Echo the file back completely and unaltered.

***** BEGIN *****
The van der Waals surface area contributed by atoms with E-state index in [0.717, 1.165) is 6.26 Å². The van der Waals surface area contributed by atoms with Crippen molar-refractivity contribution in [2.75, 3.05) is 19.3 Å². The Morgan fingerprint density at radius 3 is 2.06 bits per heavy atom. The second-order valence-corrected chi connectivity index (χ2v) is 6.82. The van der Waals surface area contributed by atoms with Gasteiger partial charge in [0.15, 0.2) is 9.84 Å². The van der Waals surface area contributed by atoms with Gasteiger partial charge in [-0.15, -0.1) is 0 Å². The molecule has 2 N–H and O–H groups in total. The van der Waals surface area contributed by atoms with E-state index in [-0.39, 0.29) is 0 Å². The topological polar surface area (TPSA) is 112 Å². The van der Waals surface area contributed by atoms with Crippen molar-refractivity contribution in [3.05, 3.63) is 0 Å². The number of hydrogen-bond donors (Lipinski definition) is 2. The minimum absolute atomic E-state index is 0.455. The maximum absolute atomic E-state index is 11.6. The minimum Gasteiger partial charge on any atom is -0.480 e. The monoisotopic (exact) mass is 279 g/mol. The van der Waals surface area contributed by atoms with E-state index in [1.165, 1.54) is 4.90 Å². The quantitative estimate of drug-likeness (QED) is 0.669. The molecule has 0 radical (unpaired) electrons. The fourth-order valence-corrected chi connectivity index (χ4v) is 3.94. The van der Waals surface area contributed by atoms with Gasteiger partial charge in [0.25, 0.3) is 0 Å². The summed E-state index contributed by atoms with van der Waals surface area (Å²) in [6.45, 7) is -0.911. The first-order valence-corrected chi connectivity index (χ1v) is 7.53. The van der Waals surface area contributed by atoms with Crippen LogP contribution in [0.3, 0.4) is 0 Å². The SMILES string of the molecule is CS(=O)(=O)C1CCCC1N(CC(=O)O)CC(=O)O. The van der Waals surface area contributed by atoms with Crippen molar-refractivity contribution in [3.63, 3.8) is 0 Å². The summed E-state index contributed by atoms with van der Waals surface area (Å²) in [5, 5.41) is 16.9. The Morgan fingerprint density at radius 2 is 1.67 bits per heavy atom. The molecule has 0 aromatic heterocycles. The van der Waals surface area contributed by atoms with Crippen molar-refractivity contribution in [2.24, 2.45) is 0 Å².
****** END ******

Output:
The van der Waals surface area contributed by atoms with E-state index in [0.717, 1.165) is 6.26 Å². The van der Waals surface area contributed by atoms with Crippen molar-refractivity contribution in [2.75, 3.05) is 19.3 Å². The Morgan fingerprint density at radius 3 is 2.06 bits per heavy atom. The second-order valence-corrected chi connectivity index (χ2v) is 6.82. The van der Waals surface area contributed by atoms with Gasteiger partial charge in [0.15, 0.2) is 9.84 Å². The van der Waals surface area contributed by atoms with Gasteiger partial charge in [-0.15, -0.1) is 0 Å². The molecule has 2 N–H and O–H groups in total. The van der Waals surface area contributed by atoms with E-state index in [-0.39, 0.29) is 0 Å². The topological polar surface area (TPSA) is 112 Å². The van der Waals surface area contributed by atoms with Crippen molar-refractivity contribution in [3.05, 3.63) is 0 Å². The number of hydrogen-bond donors (Lipinski definition) is 2. The minimum absolute atomic E-state index is 0.455. The maximum absolute atomic E-state index is 11.6. The minimum Gasteiger partial charge on any atom is -0.480 e. The monoisotopic (exact) mass is 279 g/mol. The van der Waals surface area contributed by atoms with E-state index in [1.165, 1.54) is 4.90 Å². The quantitative estimate of drug-likeness (QED) is 0.669. The molecule has 0 radical (unpaired) electrons. The fourth-order valence-corrected chi connectivity index (χ4v) is 3.94. The van der Waals surface area contributed by atoms with Gasteiger partial charge in [0.25, 0.3) is 0 Å². The summed E-state index contributed by atoms with van der Waals surface area (Å²) in [6.45, 7) is -0.911. The first-order valence-corrected chi connectivity index (χ1v) is 7.53. The van der Waals surface area contributed by atoms with Crippen LogP contribution in [0.3, 0.4) is 0 Å². The SMILES string of the molecule is CS(=O)(=O)C1CCCC1N(CC(=O)O)CC(=O)O. The van der Waals surface area contributed by atoms with Crippen molar-refractivity contribution in [3.63, 3.8) is 0 Å². The summed E-state index contributed by atoms with van der Waals surface area (Å²) in [5, 5.41) is 16.9. The Morgan fingerprint density at radius 2 is 1.67 bits per heavy atom. The molecule has 0 aromatic heterocycles. The van der Waals surface area contributed by atoms with Crippen molar-refractivity contribution in [2.24, 2.45) is 0 Å².